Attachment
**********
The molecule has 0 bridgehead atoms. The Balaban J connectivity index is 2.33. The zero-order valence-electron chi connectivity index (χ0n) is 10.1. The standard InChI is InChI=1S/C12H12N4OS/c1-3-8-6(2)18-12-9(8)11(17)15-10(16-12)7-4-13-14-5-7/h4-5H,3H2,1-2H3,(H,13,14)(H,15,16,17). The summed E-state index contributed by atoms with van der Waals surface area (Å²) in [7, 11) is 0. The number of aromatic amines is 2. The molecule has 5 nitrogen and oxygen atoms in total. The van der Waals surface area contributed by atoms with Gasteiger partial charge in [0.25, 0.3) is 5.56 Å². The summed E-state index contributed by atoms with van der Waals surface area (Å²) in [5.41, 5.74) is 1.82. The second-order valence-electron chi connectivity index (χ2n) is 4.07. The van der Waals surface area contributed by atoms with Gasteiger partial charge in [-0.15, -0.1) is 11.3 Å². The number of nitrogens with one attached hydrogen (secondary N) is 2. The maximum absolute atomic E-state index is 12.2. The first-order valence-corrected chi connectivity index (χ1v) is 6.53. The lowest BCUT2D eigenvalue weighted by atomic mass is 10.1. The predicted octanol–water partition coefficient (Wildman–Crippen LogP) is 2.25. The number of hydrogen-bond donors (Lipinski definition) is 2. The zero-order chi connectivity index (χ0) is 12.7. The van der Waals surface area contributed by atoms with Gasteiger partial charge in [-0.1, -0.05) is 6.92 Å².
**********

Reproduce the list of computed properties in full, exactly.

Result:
The molecule has 0 bridgehead atoms. The Balaban J connectivity index is 2.33. The zero-order valence-electron chi connectivity index (χ0n) is 10.1. The standard InChI is InChI=1S/C12H12N4OS/c1-3-8-6(2)18-12-9(8)11(17)15-10(16-12)7-4-13-14-5-7/h4-5H,3H2,1-2H3,(H,13,14)(H,15,16,17). The summed E-state index contributed by atoms with van der Waals surface area (Å²) in [7, 11) is 0. The number of aromatic amines is 2. The molecule has 5 nitrogen and oxygen atoms in total. The van der Waals surface area contributed by atoms with Gasteiger partial charge in [0.25, 0.3) is 5.56 Å². The summed E-state index contributed by atoms with van der Waals surface area (Å²) in [5.41, 5.74) is 1.82. The second-order valence-electron chi connectivity index (χ2n) is 4.07. The van der Waals surface area contributed by atoms with Gasteiger partial charge in [-0.15, -0.1) is 11.3 Å². The number of nitrogens with one attached hydrogen (secondary N) is 2. The maximum absolute atomic E-state index is 12.2. The first-order valence-corrected chi connectivity index (χ1v) is 6.53. The lowest BCUT2D eigenvalue weighted by atomic mass is 10.1. The predicted octanol–water partition coefficient (Wildman–Crippen LogP) is 2.25. The number of hydrogen-bond donors (Lipinski definition) is 2. The zero-order chi connectivity index (χ0) is 12.7. The van der Waals surface area contributed by atoms with Gasteiger partial charge in [-0.1, -0.05) is 6.92 Å².